Democratic Rep. Alcee Hastings of Florida invited Nazar Hamze, a Broward County deputy sheriff and an official with the state chapter of the Council on American Islamic Relations, to be his guest at the State of the Union address last night, which did not sit well with some conservatives, least of all the Center for Security Policy’s Frank Gaffney.
Gaffney dedicated the first segment of his “Secure Freedom Radio” program yesterday to discussing the “Muslim Brotherhood infiltration of Obama’s SOTU,” with Sen. James Lankford of Oklahoma.
After Gaffney claimed that Hamze is “tied to a group that is directly linked to Hamas” (you can read more about that accusation against CAIR here), Lankford called Hamze’s attendance “one of those sad moments” and went on to imply that Hamze’s presence undermined both national security and American values.
America’s always been a place where we absolutely have freedom of faith and religion. People can choose to have whatever faith they choose to have or whatever religion or have no religion at all, that’s up to any American, we have that protected right. The difference is, is that we also believe that, as George Washington did at the very beginning as well, that there is a culture that is American culture that is extremely important, regardless of what faith that you have and that you practice, that we believe in a Constitution, a rule of law and a value for each human being, and that sets us apart. And there are parts of the world, and many Muslim countries around the world, where the individual is not valued, the individual is not important, the state is more important, and that’s not who we are.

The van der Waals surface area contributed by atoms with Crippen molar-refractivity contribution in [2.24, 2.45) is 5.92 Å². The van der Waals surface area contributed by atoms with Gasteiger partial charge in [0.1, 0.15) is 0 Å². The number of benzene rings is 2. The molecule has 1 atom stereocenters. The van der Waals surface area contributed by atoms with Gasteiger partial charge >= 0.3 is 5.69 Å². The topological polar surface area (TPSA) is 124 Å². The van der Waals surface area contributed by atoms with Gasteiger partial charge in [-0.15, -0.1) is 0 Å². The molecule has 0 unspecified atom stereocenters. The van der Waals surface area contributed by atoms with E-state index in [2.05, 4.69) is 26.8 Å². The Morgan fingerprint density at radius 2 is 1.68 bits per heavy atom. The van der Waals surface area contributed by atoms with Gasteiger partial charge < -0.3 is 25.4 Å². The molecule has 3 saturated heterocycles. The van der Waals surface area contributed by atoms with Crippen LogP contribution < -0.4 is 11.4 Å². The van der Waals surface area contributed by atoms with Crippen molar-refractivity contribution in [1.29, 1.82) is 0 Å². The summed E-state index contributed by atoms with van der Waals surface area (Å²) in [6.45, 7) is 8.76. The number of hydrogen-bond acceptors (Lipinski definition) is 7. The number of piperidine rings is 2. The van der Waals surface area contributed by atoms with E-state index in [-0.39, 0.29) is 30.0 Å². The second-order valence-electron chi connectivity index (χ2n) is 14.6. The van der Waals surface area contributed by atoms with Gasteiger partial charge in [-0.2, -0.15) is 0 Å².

It’s also an issue for us that we look at it and to say we believe in male and female and those individuals in the balanced rights of each of those, and that’s not so for many others. So when people bring in someone who has any connection to CAIR or other organizations, I look at it and say, okay, you may be driving a message home of faith, this is not about faith, this is an American value and basic national security.
Back in 2011, Hamze tried to join the Broward County GOP’s executive committee, citing his “conservative values” but was “blasted with 15 minutes worth of insults” and rejected. He clashed repeatedly with former Rep. Allen West of Florida, who in one memorable exchange about whether the Koran sanctions violence, told Hamze not to “blow sunshine up my butt.”